FIG. 1 is a cross-sectional view indicating in a diagrammatic manner an induction cooking apparatus employing fan speed control in accordance with the invention described herein;
FIG. 2 is a circuit diagram indicating a preferred circuit utilized to accomplish fan speed control in this apparatus; and
FIG. 3 is a circuit diagram indicating a modified circuit for the same purpose.
It is to be understood that the invention is not to be considered as being limited to a precise apparatus and/or a precise circuit as illustrated in the
drawing. The invention itself involves certain essentially intangible concepts or principles as are set forth and defined in the appended claims forming a part of this specification. It will be apparent to those skilled in the art of circuit design
that these concepts or principles can be employed in a number of different manners.
In the drawing there is shown an induction cooking apparatus 10 in accordance with this invention. This apparatus 10 includes a metal, such as iron, housing 12 supported upon a counter top 14 such as is found in a kitchen. The housing 12
carries a nonmetallic top sheet 16, such as a glass sheet. On the undersurface (not separately numbered) of the sheet 16 there are located several flat, pancake-like induction heating coils 18. If desired, appropriate touch controls 20 for use in
operating the apparatus 10 and the coils 18 may also be located on the sheet 16.
Within the housing 12 there is preferably located what may be referred to as an electronic "package" 22 for use in operating the various coils 18. This package 22 preferably includes various components as are described in the Cunningham U.S.
Pat. No. 3,637,970 issued Jan. 25, 1972, entitled "INDUCTION HEATING APPARATUS", and the Cunningham U.S. Pat. No. 3,823,297 issued July 9, 1974, entitled "LOAD CONTROLLED INDUCTION HEATING." In the interest of brevity the entire contents of these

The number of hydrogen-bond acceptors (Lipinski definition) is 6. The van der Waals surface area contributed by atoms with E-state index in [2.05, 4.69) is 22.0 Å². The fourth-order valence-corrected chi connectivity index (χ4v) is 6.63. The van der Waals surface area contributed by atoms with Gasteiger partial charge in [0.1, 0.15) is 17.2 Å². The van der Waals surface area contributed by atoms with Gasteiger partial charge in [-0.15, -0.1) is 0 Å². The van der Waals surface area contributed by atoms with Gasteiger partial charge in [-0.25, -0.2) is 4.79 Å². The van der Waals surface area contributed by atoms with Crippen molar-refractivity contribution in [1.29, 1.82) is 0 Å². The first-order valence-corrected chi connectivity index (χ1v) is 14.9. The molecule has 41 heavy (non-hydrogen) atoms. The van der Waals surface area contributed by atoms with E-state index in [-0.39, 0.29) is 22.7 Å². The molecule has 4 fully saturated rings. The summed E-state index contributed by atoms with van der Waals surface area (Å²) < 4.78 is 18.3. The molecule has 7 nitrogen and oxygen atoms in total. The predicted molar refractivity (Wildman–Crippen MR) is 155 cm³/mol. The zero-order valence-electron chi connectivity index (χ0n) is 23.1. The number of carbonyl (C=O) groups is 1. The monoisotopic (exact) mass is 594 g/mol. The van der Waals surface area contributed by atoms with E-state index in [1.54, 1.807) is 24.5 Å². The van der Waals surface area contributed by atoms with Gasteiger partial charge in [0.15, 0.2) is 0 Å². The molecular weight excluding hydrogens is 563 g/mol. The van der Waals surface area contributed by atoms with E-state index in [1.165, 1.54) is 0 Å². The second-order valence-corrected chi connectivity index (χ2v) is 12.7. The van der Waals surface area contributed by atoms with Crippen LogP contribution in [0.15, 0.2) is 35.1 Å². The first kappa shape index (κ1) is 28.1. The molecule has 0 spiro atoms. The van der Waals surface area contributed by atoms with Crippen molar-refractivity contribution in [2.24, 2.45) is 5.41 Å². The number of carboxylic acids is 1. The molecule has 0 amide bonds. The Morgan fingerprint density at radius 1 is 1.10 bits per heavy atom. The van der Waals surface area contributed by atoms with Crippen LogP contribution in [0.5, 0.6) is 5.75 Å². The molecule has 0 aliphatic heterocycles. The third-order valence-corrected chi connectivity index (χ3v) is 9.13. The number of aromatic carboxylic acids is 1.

patents are incorporated herein by reference. This package 22 obviously includes a number of different components which are not separately identified herein. To avoid these components being heated as the coils 18 are operated, it is located remote from
the coils 18.
Because such components would be damaged if heated significantly a fan 24 is located within the housing 12. This fan 24 includes a conventional electric motor 26 and is used to circulate air both in and out of the housing through various
openings 28 provided in the housing 12 for air circulation purposes. With the disclosed structure the touch controls 20 are connected to the package 22 through the use of appropriate wires 30 extending through the interior of the housing 12 and in turn
this package 22 is connected to the various coils 18 through the use of other wires 32 which are mounted along the interior of the housing in close proximity to this housing 12.
The motor 26 of the fan 24 is preferably controlled utilizing various components as are hereinafter described which are illustrated in FIG. 2 and which are mounted within the package 22. The motor 26 is in one of two lines 34 connected to an
appropriate source of AC power within the package 22. These lines 34 are connected to a conventional four-sided rectifying bridge 36 which is intended to provide a DC current to two different lines 38 and 40. An SCR 42 is connected between the two
lines 38 and 40 in parallel with a network consisting of a variable resistor 44 and a thermistor 46 and a capacitor 48. A bilateral trigger diode or diac 50 is connected between the gate of the SCR 42 and between the thermister 46 and the capacitor 48.
This thermistor 46 is located within the housing 12 away from the package 22 adjacent to the wires 32 leading from the package 22 to the individual coils 18 as schematically indicated in connection with one of these coils 18 in FIG. 2 of the
drawing. Because of the location of the thermistor 46 in proximity to the wires 32 and the housing 12 whenever power is supplied from the package 22 to one or more of the coils 18 there will be some heating of the housing 12 and this will cause heating
of the thermistor 46 so as to change its resistance. This induction heating of the wall of this housing 12 will provide adequate control so that the thermistor 46 can be effective for its intended purpose within the circuit described.
As this circuit as shown in FIG. 2 is utilized the applied power will be rectified and utilized so as to charge the capacitor 48. The rate at which the capacitor 48 is charged will be set by the resistance of the thermistor 46 and of course the
resistance of the potentiometer 44. This potentiometer 44 may be manually adjusted so as to vary this rate. In this circuit the diac 50 serves as a means for determining when the capacitor 48 is charged to a predetermined voltage. It serves as a